Poland smells like Sheffield smelled when I was growing up, before the Clean Air Act, and as such it's a smell that goes straight to my hindbrain. It smells like going home.
Although I will agree with Bogna that Bytom is a hard place to love.
I'm going to ramble for a bit, so if anyone fancies looking at some LolCats instead you'll find them here. For anyone else, I'm over
I'm not sure whether the pollution has anything to do with it, but common sense tells me that the more particles in the atmosphere to offer a nucleus for water vapour, the more chance there is of fog, and Poland does have some spectacular fogs. I remember once driving to Krakow on a very cold day when we dropped down into a little river valley and suddenly hit a wall of fog so thick we couldn't even see the front of the car. The only things that saved us from catastrophe were that the fogbank was only about a hundred feet thick and we were the only car on the road at that point.
Anyway, this is all just a long-winded way of saying that we were flying to Katowice but because of fog we were diverted to Krakow. This wasn't as bad as it could be; at Krakow the airline had already laid on coaches and we were bussed back to Katowice (actually, it's Pyrzowice, about fifteen miles from Katowice) airport in about an hour. The same thing happened to Bogna earlier in the year, and she said it took them two hours just to get the coaches organised.
We were in Poland to attend the wedding of Bogna's cousin, which went off without a hitch. The bride looked lovely, the groom seems a thoroughly decent man, it was a very cold day and the church was one of those new brick-built stadia that are only nominally heated. There was some singing, which I did not join in, mindful of the sight of John Redwood trying and failing to sing the Welsh national anthem some years ago. One girl who got up to sing solo had one of the most beautiful voices I've ever heard; not a lot of punch behind it, but high and pure and, unless my cloth ear misled me, with as close to perfect pitch as makes no difference.
Afterward, we repaired to an hotel in town for the reception. Which, my hand to god and tell you no lie, lasted more than ten hours. The reception started around three in the afternoon, and we were still eating at half past one the next morning. And there was no alcohol, for reasons which were explained to me but which I can't remember now, so people started to drift away early - say about eleven. But it was fun. Lots of dancing, some of which I participated in. Bogna danced so much her knee swelled up. We got home about three, I think. The next day pretty much went by without me.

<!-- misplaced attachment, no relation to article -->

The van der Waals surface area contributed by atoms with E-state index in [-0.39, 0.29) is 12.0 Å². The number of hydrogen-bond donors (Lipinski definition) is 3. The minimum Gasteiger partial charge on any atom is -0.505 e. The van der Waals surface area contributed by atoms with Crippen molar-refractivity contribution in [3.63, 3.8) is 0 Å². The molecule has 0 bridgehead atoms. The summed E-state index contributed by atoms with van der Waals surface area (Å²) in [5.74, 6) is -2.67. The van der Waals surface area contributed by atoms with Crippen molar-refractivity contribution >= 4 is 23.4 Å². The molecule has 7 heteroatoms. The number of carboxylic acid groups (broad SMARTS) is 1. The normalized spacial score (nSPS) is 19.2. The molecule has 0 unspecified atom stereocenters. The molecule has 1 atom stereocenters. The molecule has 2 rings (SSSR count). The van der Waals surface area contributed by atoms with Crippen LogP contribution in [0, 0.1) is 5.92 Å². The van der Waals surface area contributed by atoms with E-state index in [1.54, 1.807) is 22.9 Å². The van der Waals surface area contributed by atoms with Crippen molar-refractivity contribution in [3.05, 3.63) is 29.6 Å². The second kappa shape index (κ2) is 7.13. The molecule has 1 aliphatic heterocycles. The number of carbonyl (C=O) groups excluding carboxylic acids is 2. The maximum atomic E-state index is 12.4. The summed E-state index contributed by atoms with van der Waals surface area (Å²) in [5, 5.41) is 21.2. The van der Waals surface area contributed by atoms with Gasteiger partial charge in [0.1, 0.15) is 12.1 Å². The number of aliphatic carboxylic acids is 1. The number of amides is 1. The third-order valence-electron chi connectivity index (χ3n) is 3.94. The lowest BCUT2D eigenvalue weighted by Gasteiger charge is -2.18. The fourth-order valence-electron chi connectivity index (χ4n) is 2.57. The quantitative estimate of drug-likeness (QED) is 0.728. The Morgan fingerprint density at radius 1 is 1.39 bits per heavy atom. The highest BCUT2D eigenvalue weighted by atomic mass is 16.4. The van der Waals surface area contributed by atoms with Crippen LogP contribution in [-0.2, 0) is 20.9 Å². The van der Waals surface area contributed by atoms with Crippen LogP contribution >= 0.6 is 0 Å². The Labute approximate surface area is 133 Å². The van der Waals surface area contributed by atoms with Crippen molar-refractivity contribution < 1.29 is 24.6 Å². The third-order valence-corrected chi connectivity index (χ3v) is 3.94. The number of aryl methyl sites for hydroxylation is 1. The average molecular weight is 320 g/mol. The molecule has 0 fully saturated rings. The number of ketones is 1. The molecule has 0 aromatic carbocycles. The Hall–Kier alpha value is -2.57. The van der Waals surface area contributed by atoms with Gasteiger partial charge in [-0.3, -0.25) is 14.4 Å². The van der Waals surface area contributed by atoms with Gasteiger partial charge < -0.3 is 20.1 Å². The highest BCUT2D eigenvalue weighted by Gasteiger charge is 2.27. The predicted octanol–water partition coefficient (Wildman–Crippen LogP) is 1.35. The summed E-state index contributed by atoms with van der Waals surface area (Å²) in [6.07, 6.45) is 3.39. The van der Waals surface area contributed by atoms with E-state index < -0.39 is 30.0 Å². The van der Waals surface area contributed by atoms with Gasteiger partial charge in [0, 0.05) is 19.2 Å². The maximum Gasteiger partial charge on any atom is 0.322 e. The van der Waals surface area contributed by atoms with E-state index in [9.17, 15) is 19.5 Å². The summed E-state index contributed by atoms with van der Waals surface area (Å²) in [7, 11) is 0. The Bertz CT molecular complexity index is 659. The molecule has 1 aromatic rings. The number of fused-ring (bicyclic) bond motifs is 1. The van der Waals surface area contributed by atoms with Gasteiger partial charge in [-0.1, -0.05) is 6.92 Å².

The day after that was New Year's Eve, which we were to spend with friends of another of Bogna's cousins, who had just built a new house in a village out on the road to Racziborz, about forty minutes' drive from home. The temperature, which had hovered around minus two or three since we arrived, popped up to plus one and as we left it started to snow. By the time we arrived at our destination, there were about four inches of snow on the ground. As our destination was out in the country, more or less where I set the final scenes of The Villages, and we were driving through conditions which would have shut Britain down, I found it all vaguely eerie.
Anyway, our New Year's was very civilised. We ate a very nice meal, we chatted, we had a few drinks, although I heard Bogna telling a friend later that she was rather disappointed there was no dancing and that six Poles and a Brit not exactly known for his fear of strong drink couldn't manage to get to the bottom of a bottle of Finlandia between them on New Year's Eve. At midnight the whole village erupted in an orgy of fireworks for about half an hour, then everybody went back inside because the temperature had dipped again. We talked some more. We went to bed about four.
I like Poland. It's a weird mix of old and new, particularly where we were in the towns that were once in Germany. There are brand-spanking-new buildings and there are buildings that were there when the towns were called Hindenberg and Sosnowitz and Gleiwitz, and there are Communist-era blocks inbetween. There's graffiti everywhere, most of it really inept, but you do get a sense of a people trying to bootstrap themselves out of the past and into the future. No one takes anything for granted. And the people really are wonderful. Even the drunks are polite. Yes, the whole country needs a good clean, yes, the roads are in poor condition - although when I was back in Sheffield last year the roads were much worse - but there's a real sense that Poland is a proper European country, ready to step up and punch its weight on the world stage after not even existing for so many years.
The one thing that coloured our visit was that on the morning of the wedding Bogna heard that one of her old schoolfriends had died. I never met her, but apparently she and Bogna were close. She'd been ill with cancer for a couple of years but had been rallying recently - something I'm learning to interpret as a bad thing - and died the evening before the wedding. Bogna was cut up about it, and I don't think she's come to terms with it yet. We were due to come back together yesterday, but she changed the tickets so she could attend the funeral today. I had some work arranged and had to come back yesterday. She got back this evening and seems kind of disconnected. Granted, she came down with flu while we were over there and feels awful, but I think she's still trying to process what's happened. She got home, had some of the chicken soup I made for her, played with the cats for a bit, made some phone calls, and went to bed. It's been a long week.